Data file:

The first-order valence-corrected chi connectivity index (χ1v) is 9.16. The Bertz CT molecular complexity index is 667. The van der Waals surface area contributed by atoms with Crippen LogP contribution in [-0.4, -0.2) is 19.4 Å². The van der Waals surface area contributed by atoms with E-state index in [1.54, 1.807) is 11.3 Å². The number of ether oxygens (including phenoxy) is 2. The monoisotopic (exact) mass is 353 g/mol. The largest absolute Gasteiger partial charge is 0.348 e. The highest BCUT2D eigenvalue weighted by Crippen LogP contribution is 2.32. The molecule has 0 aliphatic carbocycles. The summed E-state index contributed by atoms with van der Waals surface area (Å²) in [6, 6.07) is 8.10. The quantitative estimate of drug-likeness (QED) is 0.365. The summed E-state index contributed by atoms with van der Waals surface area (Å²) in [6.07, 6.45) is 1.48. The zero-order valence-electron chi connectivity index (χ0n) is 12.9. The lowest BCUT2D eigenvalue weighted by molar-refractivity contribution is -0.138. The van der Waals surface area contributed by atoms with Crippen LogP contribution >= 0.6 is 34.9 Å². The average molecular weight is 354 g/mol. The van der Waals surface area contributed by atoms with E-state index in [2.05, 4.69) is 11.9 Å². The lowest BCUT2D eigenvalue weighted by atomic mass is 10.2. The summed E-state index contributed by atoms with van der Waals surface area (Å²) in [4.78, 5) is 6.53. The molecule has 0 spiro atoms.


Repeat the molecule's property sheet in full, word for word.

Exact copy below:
The first-order valence-corrected chi connectivity index (χ1v) is 9.16. The Bertz CT molecular complexity index is 667. The van der Waals surface area contributed by atoms with Crippen LogP contribution in [-0.4, -0.2) is 19.4 Å². The van der Waals surface area contributed by atoms with E-state index in [1.54, 1.807) is 11.3 Å². The number of ether oxygens (including phenoxy) is 2. The monoisotopic (exact) mass is 353 g/mol. The largest absolute Gasteiger partial charge is 0.348 e. The highest BCUT2D eigenvalue weighted by Crippen LogP contribution is 2.32. The molecule has 0 aliphatic carbocycles. The summed E-state index contributed by atoms with van der Waals surface area (Å²) in [6, 6.07) is 8.10. The quantitative estimate of drug-likeness (QED) is 0.365. The summed E-state index contributed by atoms with van der Waals surface area (Å²) in [6.07, 6.45) is 1.48. The zero-order valence-electron chi connectivity index (χ0n) is 12.9. The lowest BCUT2D eigenvalue weighted by molar-refractivity contribution is -0.138. The van der Waals surface area contributed by atoms with Crippen LogP contribution >= 0.6 is 34.9 Å². The average molecular weight is 354 g/mol. The van der Waals surface area contributed by atoms with E-state index in [2.05, 4.69) is 11.9 Å². The lowest BCUT2D eigenvalue weighted by atomic mass is 10.2. The summed E-state index contributed by atoms with van der Waals surface area (Å²) in [4.78, 5) is 6.53. The molecule has 0 spiro atoms.